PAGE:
I found myself with the perfect opportunity to shoot some long exposure shots. Yesterday was the last night of a trip to Walt Disney World with my family. The Magic Kingdom is filled with beautiful lighting and nighttime scenes. For those of you who’ve never fully explored this style of photography… it can be A LOT of fun. It can open up some cool looks from simple scenes as the light in the picture can take on dramatic properties.
Compare these two shots…
First up the standard exposure. To get the shot in low light:
- I had to open the camera up to 2.0.
- This required pushing the ISO up to 1000 (increasing the likelihood of noise).
- The shutter speed was only a 1/60 of a second which meant shooting handheld was possible.
I much prefer using the long exposure version with increased depth of field.:
- I stopped the aperture down to 22.0.
- I lowered the ISO to only 200 to get a very clean photo.
- I took a 10 second exposure. This really enhanced the appearance of lights and even hid people who were walking through the background (which was quite busy).
To pull these shots off, I found it useful to get my hands off the camera. I tool advantage of a Gorillapod from Joby. This small tripod weighed only a few ounces and fit in my pocket throughout the day of walking around.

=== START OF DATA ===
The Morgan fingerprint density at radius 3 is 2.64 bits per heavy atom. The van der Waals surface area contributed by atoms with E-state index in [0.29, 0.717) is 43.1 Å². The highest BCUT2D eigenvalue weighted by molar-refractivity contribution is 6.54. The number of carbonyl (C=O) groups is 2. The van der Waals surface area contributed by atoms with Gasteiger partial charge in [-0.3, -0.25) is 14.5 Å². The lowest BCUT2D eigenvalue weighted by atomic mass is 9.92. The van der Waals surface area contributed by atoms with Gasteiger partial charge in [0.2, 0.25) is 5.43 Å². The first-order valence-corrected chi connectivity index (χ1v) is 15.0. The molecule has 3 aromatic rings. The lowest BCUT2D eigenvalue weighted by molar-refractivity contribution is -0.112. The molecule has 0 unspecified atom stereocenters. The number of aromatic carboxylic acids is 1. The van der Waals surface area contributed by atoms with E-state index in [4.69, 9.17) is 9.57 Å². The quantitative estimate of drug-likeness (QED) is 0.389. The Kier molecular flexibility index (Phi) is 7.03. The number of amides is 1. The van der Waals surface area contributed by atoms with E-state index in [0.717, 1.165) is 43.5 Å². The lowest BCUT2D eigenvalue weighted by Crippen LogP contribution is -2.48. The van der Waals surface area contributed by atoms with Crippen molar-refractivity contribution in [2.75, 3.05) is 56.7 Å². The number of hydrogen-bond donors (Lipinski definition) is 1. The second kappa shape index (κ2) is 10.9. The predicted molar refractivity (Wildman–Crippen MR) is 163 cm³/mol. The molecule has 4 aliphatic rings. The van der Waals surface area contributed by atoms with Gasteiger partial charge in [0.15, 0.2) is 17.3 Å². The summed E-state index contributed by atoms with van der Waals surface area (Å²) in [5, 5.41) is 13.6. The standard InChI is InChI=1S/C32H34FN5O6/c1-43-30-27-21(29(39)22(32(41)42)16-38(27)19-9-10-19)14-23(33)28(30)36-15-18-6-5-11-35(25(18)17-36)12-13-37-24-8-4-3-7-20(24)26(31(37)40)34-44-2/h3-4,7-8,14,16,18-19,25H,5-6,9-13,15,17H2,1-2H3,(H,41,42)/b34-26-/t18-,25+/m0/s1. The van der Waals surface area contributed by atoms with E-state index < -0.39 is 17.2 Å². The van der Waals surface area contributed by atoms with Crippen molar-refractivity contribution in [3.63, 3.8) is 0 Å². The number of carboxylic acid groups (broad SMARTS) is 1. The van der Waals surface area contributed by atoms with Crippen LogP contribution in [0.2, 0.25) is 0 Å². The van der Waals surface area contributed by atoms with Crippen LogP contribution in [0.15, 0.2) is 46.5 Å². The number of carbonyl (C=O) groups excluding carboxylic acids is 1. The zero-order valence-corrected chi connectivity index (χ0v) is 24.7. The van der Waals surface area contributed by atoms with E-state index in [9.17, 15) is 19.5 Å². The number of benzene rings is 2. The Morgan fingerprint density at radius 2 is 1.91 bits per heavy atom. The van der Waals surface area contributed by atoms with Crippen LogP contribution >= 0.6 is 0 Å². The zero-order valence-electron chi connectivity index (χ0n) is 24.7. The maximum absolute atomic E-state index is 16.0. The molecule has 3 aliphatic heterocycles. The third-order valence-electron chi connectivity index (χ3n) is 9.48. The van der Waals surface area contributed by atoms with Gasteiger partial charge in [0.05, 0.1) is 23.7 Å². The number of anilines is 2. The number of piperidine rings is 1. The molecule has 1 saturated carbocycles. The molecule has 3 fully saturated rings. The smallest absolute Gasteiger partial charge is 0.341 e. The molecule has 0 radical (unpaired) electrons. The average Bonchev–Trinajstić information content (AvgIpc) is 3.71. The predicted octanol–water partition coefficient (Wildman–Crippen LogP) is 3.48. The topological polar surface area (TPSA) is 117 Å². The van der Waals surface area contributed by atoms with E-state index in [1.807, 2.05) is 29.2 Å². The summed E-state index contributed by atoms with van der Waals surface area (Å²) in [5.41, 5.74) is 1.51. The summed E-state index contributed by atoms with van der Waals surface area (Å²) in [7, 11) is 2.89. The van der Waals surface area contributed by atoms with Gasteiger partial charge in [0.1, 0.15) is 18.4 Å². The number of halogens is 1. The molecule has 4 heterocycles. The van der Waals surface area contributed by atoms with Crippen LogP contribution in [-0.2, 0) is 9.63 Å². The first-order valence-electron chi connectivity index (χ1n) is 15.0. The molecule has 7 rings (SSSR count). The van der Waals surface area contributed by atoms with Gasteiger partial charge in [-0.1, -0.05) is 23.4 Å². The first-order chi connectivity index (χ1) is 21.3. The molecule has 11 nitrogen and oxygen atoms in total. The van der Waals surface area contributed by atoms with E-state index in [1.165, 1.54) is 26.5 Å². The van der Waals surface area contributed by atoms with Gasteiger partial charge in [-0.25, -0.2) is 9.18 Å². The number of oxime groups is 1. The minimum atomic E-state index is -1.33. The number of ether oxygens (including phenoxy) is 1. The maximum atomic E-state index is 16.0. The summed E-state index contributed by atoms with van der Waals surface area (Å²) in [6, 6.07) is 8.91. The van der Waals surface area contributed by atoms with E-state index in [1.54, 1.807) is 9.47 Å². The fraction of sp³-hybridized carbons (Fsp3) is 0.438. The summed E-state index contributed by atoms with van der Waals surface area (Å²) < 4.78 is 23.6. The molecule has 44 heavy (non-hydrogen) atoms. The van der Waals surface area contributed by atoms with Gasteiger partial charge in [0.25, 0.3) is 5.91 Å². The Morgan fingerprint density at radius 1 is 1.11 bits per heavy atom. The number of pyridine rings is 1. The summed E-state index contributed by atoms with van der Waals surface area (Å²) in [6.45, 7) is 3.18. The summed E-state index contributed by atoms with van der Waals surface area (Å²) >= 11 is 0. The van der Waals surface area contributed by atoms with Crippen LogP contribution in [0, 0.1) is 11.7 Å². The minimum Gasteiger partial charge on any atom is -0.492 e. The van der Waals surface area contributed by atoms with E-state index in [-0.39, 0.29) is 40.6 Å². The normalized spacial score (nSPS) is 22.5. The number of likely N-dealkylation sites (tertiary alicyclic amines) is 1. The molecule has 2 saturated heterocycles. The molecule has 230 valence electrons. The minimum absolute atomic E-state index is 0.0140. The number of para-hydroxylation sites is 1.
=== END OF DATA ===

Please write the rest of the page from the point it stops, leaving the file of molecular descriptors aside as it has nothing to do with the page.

By shooting in Aperture Priority mode, I was able to set the depth of field and adjust the aperture quite small. This let in very little light. I then adjusted the ISO to a low value and let the camera determine the Shutter speed. The combination of small tweaks to the camera settings achieved very versatile looks. The three shots below use shutter speeds ranging from :01 to :15 seconds.
The key with long exposure photography is to experiment with different settings and do your best to try out different exposure times while eliminating camera movement.
This is just one way to shoot long exposures. I hope you can use these techniques combined with your own knowledge to achieve great results.
Rich has published over 100 courses on Lynda.com. Rich has authored several books including From Still to Motion, Understanding Photoshop, Professional Web Video, and Creating DSLR Video.